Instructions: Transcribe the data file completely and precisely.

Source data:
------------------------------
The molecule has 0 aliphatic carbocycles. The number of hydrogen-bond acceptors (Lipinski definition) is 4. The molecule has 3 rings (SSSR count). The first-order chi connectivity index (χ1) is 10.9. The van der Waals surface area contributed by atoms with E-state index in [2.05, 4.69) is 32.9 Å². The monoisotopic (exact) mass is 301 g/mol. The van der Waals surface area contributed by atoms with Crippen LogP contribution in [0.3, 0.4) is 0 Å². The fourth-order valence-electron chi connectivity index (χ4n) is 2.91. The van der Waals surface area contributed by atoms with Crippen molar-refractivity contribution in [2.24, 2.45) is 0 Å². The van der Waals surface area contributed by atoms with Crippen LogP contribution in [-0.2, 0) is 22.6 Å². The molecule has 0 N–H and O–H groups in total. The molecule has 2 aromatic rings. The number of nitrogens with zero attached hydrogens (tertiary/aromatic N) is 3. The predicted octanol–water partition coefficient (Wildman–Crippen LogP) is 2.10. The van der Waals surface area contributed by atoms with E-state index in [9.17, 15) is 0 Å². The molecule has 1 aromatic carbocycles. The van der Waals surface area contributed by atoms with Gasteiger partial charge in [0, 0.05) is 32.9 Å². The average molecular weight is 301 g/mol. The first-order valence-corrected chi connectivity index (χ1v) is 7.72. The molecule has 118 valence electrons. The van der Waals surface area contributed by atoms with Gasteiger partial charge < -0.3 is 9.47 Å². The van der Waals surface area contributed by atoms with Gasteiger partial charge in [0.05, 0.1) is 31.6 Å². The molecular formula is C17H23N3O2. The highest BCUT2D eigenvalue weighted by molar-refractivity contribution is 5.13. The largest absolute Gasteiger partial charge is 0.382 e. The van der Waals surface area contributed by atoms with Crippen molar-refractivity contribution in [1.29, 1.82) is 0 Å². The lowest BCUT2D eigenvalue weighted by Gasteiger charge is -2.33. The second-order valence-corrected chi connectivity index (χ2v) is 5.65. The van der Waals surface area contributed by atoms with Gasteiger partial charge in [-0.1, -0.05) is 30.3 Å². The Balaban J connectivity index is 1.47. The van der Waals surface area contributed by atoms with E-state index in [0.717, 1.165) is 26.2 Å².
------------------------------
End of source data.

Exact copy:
The molecule has 0 aliphatic carbocycles. The number of hydrogen-bond acceptors (Lipinski definition) is 4. The molecule has 3 rings (SSSR count). The first-order chi connectivity index (χ1) is 10.9. The van der Waals surface area contributed by atoms with E-state index in [2.05, 4.69) is 32.9 Å². The monoisotopic (exact) mass is 301 g/mol. The van der Waals surface area contributed by atoms with Crippen LogP contribution in [0.3, 0.4) is 0 Å². The fourth-order valence-electron chi connectivity index (χ4n) is 2.91. The van der Waals surface area contributed by atoms with Crippen molar-refractivity contribution in [2.24, 2.45) is 0 Å². The van der Waals surface area contributed by atoms with Crippen LogP contribution in [-0.2, 0) is 22.6 Å². The molecule has 0 N–H and O–H groups in total. The molecule has 2 aromatic rings. The number of nitrogens with zero attached hydrogens (tertiary/aromatic N) is 3. The predicted octanol–water partition coefficient (Wildman–Crippen LogP) is 2.10. The van der Waals surface area contributed by atoms with E-state index in [9.17, 15) is 0 Å². The molecule has 1 aromatic carbocycles. The van der Waals surface area contributed by atoms with Gasteiger partial charge in [0, 0.05) is 32.9 Å². The average molecular weight is 301 g/mol. The first-order valence-corrected chi connectivity index (χ1v) is 7.72. The molecule has 118 valence electrons. The van der Waals surface area contributed by atoms with Gasteiger partial charge < -0.3 is 9.47 Å². The van der Waals surface area contributed by atoms with Gasteiger partial charge in [0.05, 0.1) is 31.6 Å². The molecular formula is C17H23N3O2. The highest BCUT2D eigenvalue weighted by molar-refractivity contribution is 5.13. The largest absolute Gasteiger partial charge is 0.382 e. The van der Waals surface area contributed by atoms with Crippen molar-refractivity contribution in [1.29, 1.82) is 0 Å². The lowest BCUT2D eigenvalue weighted by Gasteiger charge is -2.33. The second-order valence-corrected chi connectivity index (χ2v) is 5.65. The van der Waals surface area contributed by atoms with Gasteiger partial charge in [-0.1, -0.05) is 30.3 Å². The Balaban J connectivity index is 1.47. The van der Waals surface area contributed by atoms with E-state index in [0.717, 1.165) is 26.2 Å².